The legacy of an accomplished North Dakota artist can still be seen in the Burleigh County Courthouse in Bismarck. Clell Gannon painted a number of murals in the courthouse vestibule, depicting scenes from North Dakota history, such as “Verendrye Meets the Mandans” and “The Sibley Campaign.” The courthouse is in Art Deco style, built during the same period as the state Capitol skyscraper.
Gannon was born in 1900 in Nebraska, but by age eight his family had settled on a farm near Underwood in North Dakota. After graduating high school, he studied at the Art Institute of Chicago for two years until an illness intervened. He returned to North Dakota, and came to work as a secretary for the superintendent of the Soo Line Railway. He later became an artist for Provident Life Insurance in Bismarck.
Gannon’s inspiration for his murals came from the landscape, history, scenery and wildlife of the Great Plains. He also wrote poetry, and published two collections, with a third published by his family after his death.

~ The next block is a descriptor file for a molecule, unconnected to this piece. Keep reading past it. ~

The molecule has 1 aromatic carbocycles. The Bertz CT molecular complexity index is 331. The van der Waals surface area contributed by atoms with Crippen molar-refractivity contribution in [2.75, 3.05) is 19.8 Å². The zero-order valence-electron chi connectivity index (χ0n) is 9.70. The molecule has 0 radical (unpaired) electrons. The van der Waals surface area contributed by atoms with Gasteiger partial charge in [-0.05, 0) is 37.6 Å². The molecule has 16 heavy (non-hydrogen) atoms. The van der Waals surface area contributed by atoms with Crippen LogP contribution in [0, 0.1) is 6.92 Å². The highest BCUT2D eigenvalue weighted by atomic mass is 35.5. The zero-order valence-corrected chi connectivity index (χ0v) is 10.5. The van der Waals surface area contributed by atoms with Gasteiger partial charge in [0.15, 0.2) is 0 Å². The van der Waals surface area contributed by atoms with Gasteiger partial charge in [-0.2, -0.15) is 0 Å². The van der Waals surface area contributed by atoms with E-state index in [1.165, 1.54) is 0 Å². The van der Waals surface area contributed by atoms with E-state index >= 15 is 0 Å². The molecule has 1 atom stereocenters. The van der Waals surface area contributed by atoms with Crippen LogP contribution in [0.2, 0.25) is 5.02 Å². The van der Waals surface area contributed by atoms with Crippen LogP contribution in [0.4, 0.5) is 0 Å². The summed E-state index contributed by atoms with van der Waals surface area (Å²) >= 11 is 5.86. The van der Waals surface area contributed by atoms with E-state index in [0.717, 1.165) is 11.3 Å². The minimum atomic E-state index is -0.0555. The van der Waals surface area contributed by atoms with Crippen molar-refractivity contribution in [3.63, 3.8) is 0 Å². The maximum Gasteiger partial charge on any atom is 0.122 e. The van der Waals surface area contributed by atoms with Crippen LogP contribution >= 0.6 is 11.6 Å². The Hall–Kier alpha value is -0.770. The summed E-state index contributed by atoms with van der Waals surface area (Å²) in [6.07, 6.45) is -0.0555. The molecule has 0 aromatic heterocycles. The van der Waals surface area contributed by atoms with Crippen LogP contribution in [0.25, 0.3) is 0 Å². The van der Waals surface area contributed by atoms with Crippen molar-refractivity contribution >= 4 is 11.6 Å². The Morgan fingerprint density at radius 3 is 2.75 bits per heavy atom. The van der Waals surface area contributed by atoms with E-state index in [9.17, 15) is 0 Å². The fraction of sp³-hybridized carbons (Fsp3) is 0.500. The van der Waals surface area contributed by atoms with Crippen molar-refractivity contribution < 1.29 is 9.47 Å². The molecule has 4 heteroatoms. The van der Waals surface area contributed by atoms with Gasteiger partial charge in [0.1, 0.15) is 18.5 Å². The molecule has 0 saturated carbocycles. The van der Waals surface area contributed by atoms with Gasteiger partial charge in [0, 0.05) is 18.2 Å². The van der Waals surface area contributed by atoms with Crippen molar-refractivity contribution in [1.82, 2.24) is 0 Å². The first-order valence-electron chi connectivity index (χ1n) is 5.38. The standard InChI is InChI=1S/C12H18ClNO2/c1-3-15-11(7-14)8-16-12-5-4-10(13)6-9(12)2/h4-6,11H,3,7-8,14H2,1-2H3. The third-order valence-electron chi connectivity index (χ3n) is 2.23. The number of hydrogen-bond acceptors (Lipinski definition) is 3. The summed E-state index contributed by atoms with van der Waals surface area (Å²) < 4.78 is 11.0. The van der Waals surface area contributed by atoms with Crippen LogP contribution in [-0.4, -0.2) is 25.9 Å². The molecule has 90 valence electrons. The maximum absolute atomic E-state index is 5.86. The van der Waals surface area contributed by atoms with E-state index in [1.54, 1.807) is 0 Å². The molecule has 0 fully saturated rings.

It was on this date in 1962 that the Bismarck Tribune reported on Gannon’s death the night before. He was 62. His obituary described him as “one of North Dakota’s leading artists” and “one of the most beloved figures in the state.”
Gannon associated with others who shared his interest in history, and in 1926 he canoed the Little Missouri River with George Will and Russell Reid, men who would each take a turn as director of the State Historical Society. The trio travelled from Marmarth, North Dakota to the Missouri River, then on to Bismarck. This was before the Garrison Dam created Lake Sakakawea. Their efforts in documenting and recording North Dakota history remain in the books, photos and artwork they left behind.
Dakota Datebook by Jack Dura
The Bismarck Tribune. 1962, Sept. 28. Page 13.
Barr, P.E. (1954). North Dakota artists. University of North Dakota Library: Grand Forks, ND